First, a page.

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The Sherfy Farm - Gettysburg, PA

The 50 acre Sherfy farm is located in Gettysburg, PA. It was owned by Reverend Joseph Sherfy and family, who were pacifists. Joseph had a peach orchard and was a fruit dealer. He never thought his peach trees would become the most famous peach orchard in the history of Civil War.


In 1843, Joseph purchased his land along Emmitsburg Road from his father. During the Battle of Gettysburg, the property consisted of a brick farmhouse, a barn, a canning house, a hog stable, a corn crib and windmill, a bake oven and a privy, a dog house, and a wood shed. The family owned a 16-acre peach orchard in a field across from the farmhouse. These peach trees became famous as the Battle of Gettysburg through what is now commonly referred to as “The Peach Orchard.”


On the morning of July 1, 1863, the Sherfy family heard the first sounds of battle northwest of Gettysburg. That night, Union troops moved into positions around the Sherfy farmhouse. During the Battle of Gettysburg, the Sherfy family provided food and water to Union forces who controlled their land.


By July 2, the Sherfy family remained inside their home until a Union officer encouraged them to exit. The family, who consisted of Joseph and his wife Mary, their six children, and Mary’s mother, Catherine, made the decision to leave and relocate to the John Trostle farm. From there the family fled to Littlestown for the remainder of the battle.


The evening of July 2, the Confederates broke through the Union position. The Sherfy home was badly damaged with bullets, and the peach orchard became a battlefield. Wounded soldiers crawled into the house and barn for protection. The barn burned to the ground during the battle.


On July 6, it was safe safe for Joseph and his family to return home. They returned to a to a house and farm in complete despair. There were bloodstains on the floors and bullet holes inside and outside of the home. There were trenches around the yard where the deceased were buried, and dead horses plagued the property. The peach orchard was destroyed and most of the young trees had been pulled out of the ground or knocked down. The barn and hog stable were burned, the windmill was completely damaged, and several of their animals were killed.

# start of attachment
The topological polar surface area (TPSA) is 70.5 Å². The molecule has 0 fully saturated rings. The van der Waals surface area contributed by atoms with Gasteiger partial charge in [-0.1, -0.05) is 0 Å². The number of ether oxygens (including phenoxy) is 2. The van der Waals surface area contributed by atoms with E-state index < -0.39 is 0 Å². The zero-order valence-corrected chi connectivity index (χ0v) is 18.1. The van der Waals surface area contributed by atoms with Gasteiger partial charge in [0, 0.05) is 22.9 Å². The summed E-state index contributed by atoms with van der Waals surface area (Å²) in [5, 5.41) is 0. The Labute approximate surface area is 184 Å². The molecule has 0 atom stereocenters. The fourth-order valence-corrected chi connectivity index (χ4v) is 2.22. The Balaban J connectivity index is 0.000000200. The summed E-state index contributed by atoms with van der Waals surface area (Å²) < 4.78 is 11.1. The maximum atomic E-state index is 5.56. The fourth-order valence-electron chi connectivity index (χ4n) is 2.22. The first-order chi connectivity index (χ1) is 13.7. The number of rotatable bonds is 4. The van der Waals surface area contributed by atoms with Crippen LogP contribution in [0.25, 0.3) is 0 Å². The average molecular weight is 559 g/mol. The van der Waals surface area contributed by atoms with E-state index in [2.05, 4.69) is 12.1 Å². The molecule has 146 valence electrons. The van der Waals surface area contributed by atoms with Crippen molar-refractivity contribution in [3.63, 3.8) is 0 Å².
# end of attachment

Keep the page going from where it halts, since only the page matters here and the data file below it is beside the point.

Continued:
Determined to rebuild, the Sherfy replanted and rebuilt the farm and for years sold peaches from their orchard, branding them as peaches from the original trees on the battleground.


The farm became a popular attraction for Battle of Gettysburg veterans. According to a member of the 687th PVI, Mrs. Sherfy had a wall in her house covered with photos of soldiers she met that fought on her property.


The Sherfys continued to live in the house. The farm became a popular attraction for Battle of Gettysburg veterans. Mrs. Sherfy had a wall in her house covered with photos of soldiers she met that fought on her property. The family lived in the home until Joseph’s death of “typhoid malaria” at the age of 70. The National Park Service acquired the farm in 1969.


Today, the Sherfy property still actively produces produce. The Gettysburg Foundation, with Gettysburg National Military Park and the Civil War Institute at Gettysburg College, harvest vegetables, fruit, and herbs in the Sherfy garden. All harvested produce is donated to local food banks and community-based programs like Meals-on-Wheels and the Campus Kitchen.


Located at: Emmitsburg Rd, Gettysburg, PA 17325




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